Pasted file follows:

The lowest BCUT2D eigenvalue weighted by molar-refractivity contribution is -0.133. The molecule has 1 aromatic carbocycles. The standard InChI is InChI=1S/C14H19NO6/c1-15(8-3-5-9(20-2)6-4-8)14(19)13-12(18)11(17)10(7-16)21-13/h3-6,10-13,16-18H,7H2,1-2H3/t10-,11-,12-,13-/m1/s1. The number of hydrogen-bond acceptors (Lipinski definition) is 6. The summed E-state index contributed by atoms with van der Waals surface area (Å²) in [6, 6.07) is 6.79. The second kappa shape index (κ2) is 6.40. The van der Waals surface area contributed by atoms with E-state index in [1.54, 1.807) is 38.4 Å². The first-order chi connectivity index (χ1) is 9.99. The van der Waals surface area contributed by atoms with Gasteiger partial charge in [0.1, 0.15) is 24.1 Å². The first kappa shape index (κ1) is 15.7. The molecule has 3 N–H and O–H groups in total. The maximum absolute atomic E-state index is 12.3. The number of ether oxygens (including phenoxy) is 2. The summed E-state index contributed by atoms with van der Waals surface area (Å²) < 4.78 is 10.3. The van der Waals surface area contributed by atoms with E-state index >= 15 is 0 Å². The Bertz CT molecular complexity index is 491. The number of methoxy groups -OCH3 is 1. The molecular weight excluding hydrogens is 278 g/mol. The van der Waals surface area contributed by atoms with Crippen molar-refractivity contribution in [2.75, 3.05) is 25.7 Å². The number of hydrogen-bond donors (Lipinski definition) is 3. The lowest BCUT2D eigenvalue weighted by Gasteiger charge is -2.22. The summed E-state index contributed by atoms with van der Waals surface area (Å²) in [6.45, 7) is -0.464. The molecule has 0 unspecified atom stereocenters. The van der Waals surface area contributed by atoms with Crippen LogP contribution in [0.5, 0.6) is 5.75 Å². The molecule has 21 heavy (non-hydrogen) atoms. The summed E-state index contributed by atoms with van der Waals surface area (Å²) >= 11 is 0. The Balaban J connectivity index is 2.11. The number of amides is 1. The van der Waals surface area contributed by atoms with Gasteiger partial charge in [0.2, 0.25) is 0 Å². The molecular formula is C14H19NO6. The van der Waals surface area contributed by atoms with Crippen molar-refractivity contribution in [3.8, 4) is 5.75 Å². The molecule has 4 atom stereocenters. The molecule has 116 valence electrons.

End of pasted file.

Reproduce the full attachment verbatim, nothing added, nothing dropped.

The lowest BCUT2D eigenvalue weighted by molar-refractivity contribution is -0.133. The molecule has 1 aromatic carbocycles. The standard InChI is InChI=1S/C14H19NO6/c1-15(8-3-5-9(20-2)6-4-8)14(19)13-12(18)11(17)10(7-16)21-13/h3-6,10-13,16-18H,7H2,1-2H3/t10-,11-,12-,13-/m1/s1. The number of hydrogen-bond acceptors (Lipinski definition) is 6. The summed E-state index contributed by atoms with van der Waals surface area (Å²) in [6, 6.07) is 6.79. The second kappa shape index (κ2) is 6.40. The van der Waals surface area contributed by atoms with E-state index in [1.54, 1.807) is 38.4 Å². The first-order chi connectivity index (χ1) is 9.99. The van der Waals surface area contributed by atoms with Gasteiger partial charge in [0.1, 0.15) is 24.1 Å². The first kappa shape index (κ1) is 15.7. The molecule has 3 N–H and O–H groups in total. The maximum absolute atomic E-state index is 12.3. The number of ether oxygens (including phenoxy) is 2. The summed E-state index contributed by atoms with van der Waals surface area (Å²) < 4.78 is 10.3. The van der Waals surface area contributed by atoms with E-state index >= 15 is 0 Å². The Bertz CT molecular complexity index is 491. The number of methoxy groups -OCH3 is 1. The molecular weight excluding hydrogens is 278 g/mol. The van der Waals surface area contributed by atoms with Crippen molar-refractivity contribution in [2.75, 3.05) is 25.7 Å². The number of hydrogen-bond donors (Lipinski definition) is 3. The lowest BCUT2D eigenvalue weighted by Gasteiger charge is -2.22. The summed E-state index contributed by atoms with van der Waals surface area (Å²) in [6.45, 7) is -0.464. The molecule has 0 unspecified atom stereocenters. The van der Waals surface area contributed by atoms with Crippen LogP contribution in [0.5, 0.6) is 5.75 Å². The molecule has 21 heavy (non-hydrogen) atoms. The summed E-state index contributed by atoms with van der Waals surface area (Å²) >= 11 is 0. The Balaban J connectivity index is 2.11. The number of amides is 1. The van der Waals surface area contributed by atoms with Gasteiger partial charge in [0.2, 0.25) is 0 Å². The molecular formula is C14H19NO6. The van der Waals surface area contributed by atoms with Crippen molar-refractivity contribution in [3.8, 4) is 5.75 Å². The molecule has 4 atom stereocenters. The molecule has 116 valence electrons.